Tag Archives: Africa

West Africa Views: The Cliff Of Bandiagara, Mali

UNESCO – The Bandiagara site is an outstanding landscape of cliffs and sandy plateaux with some beautiful architecture (houses, granaries, altars, sanctuaries and Togu Na, or communal meeting-places).

Several age-old social traditions live on in the region (masks, feasts, rituals, and ceremonies involving ancestor worship). The geological, archaeological and ethnological interest, together with the landscape, make the Bandiagara plateau one of West Africa’s most impressive sites.

Wildlife: Ngorongoro Crater In Tanzania (4K)

The Ngorongoro Conservation Area spans vast expanses of highland plains, savanna, savanna woodlands and forests. Established in 1959 as a multiple land use area, with wildlife coexisting with semi-nomadic Maasai pastoralists practicing traditional livestock grazing, it includes the spectacular Ngorongoro Crater, the world’s largest caldera.

Video highlights: 00:14 – Giraffes walking on the planes 01:11 – Buffalos walking up the hill 02:28 – Zebras walking near a road 03:44 – Hyeana searching for prey

The property has global importance for biodiversity conservation due to the presence of globally threatened species, the density of wildlife inhabiting the area, and the annual migration of wildebeest, zebra, gazelles and other animals into the northern plains. Extensive archaeological research has also yielded a long sequence of evidence of human evolution and human-environment dynamics, including early hominid footprints dating back 3.6 million years.

Filmed and Edited by: Wonders of Nature

Safari Travel: Okavango Delta By Boat In Botswana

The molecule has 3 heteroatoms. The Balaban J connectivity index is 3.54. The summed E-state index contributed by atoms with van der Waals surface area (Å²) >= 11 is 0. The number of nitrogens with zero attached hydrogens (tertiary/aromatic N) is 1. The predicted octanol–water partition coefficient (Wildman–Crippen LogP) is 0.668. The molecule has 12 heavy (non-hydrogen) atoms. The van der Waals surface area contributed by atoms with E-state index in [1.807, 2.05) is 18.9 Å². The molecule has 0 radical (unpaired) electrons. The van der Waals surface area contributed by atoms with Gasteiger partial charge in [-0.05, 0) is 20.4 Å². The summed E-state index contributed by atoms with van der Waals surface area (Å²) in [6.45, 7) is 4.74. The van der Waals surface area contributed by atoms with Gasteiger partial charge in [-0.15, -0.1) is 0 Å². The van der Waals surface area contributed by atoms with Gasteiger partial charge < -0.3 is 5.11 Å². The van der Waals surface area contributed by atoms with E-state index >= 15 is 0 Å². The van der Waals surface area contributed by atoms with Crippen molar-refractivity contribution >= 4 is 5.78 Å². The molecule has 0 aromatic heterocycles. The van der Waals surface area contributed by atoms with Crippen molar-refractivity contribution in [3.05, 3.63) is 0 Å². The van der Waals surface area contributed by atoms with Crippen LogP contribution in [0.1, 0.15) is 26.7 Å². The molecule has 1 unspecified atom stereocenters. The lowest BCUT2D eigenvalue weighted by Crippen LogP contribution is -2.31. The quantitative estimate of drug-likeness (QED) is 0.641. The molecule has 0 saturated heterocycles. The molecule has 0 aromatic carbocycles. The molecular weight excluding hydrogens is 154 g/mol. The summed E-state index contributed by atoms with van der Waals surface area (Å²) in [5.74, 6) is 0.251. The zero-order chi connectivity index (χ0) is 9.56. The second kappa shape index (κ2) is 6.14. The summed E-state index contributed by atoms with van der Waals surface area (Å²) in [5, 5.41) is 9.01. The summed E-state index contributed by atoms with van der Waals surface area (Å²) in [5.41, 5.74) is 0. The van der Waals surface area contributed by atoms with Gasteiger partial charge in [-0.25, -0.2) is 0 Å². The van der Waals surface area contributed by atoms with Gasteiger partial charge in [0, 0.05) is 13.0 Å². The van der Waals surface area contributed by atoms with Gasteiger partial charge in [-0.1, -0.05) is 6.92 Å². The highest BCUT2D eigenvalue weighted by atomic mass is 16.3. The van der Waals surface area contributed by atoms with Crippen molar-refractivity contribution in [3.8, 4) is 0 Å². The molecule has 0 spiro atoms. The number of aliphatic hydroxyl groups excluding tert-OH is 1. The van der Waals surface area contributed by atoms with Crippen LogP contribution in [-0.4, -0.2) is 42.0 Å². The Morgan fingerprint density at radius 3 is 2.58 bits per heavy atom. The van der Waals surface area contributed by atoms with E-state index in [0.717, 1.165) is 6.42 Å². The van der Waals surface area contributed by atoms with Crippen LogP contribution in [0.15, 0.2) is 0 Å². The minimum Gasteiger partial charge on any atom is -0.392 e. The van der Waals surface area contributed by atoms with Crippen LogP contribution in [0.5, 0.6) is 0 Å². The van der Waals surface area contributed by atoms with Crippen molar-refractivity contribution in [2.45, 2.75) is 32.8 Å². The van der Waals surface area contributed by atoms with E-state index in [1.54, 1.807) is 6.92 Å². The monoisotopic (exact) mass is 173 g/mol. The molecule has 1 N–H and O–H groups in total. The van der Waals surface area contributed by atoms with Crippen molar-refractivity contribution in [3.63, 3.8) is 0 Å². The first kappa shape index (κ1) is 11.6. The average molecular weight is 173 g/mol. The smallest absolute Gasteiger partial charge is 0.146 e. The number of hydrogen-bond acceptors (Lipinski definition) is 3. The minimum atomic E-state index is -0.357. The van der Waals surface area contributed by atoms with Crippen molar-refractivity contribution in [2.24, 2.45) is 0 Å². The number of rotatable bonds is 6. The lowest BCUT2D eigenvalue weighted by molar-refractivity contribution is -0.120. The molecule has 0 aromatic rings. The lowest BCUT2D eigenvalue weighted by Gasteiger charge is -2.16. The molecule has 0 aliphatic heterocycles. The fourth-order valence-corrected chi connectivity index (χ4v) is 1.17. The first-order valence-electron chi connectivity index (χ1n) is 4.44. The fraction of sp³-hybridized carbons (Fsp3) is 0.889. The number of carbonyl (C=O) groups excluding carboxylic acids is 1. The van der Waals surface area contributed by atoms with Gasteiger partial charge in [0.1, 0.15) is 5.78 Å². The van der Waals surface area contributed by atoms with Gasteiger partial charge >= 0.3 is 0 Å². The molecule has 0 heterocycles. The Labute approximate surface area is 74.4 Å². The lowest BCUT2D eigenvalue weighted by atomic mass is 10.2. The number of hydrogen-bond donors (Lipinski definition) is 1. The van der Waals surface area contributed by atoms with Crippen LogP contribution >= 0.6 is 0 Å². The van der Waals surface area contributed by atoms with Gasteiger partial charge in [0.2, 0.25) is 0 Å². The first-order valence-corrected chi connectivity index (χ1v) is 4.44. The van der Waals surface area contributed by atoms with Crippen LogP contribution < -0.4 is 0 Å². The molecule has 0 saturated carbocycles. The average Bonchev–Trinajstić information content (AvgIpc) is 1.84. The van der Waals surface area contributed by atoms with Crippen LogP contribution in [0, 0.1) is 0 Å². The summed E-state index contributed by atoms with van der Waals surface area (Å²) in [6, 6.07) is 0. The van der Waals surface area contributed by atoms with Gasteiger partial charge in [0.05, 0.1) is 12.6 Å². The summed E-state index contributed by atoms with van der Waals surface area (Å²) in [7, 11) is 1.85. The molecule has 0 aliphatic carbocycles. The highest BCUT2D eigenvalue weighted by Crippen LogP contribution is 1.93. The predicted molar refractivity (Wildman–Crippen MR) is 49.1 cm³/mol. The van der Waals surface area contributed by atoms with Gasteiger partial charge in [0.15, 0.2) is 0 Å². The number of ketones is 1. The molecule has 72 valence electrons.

DW Travel – On safari through Botswana’s wilderness in a dugout canoe: Rather than rumbling through nature in a noisy jeep, glide silently through the water in a traditional mokoro boat – getting closer than ever to elephants, hippos, and other animals, without disturbing them with noise, and exhaust fumes.

Botswanacountry in the centre of Southern Africa. The territory is roughly triangular—approximately 600 miles (965 km) from north to south and 600 miles from east to west—with its eastern side protruding into a sharp point. Its eastern and southern borders are marked by river courses and an old wagon road; its western borders are lines of longitude and latitude through the Kalahari, and its northern borders combine straight lines with a river course. Within the confines of Botswana’s borders is a rich variety of wildlife, including many species of mammals, birds, reptiles, amphibians, and fish.

Before its independence in 1966, Botswana was a British protectorate known as Bechuanaland. It was also one of the poorest and least-developed states in the world. The country is named after its dominant ethnic group, the Tswana (“Bechuana” in older variant orthography). Since its independence the Republic of Botswana has gained international stature as a peaceful and increasingly prosperous democratic state. It is a member of the United Nations, the Commonwealth, the African Union (AU), and the Southern African Development Community (SADC). The secretariat of SADC is housed in the capital of Botswana, Gaborone (until 1969 spelled Gaberones—i.e., Gaborone’s town, after the tribal chief who had his capital at the site during the colonial period).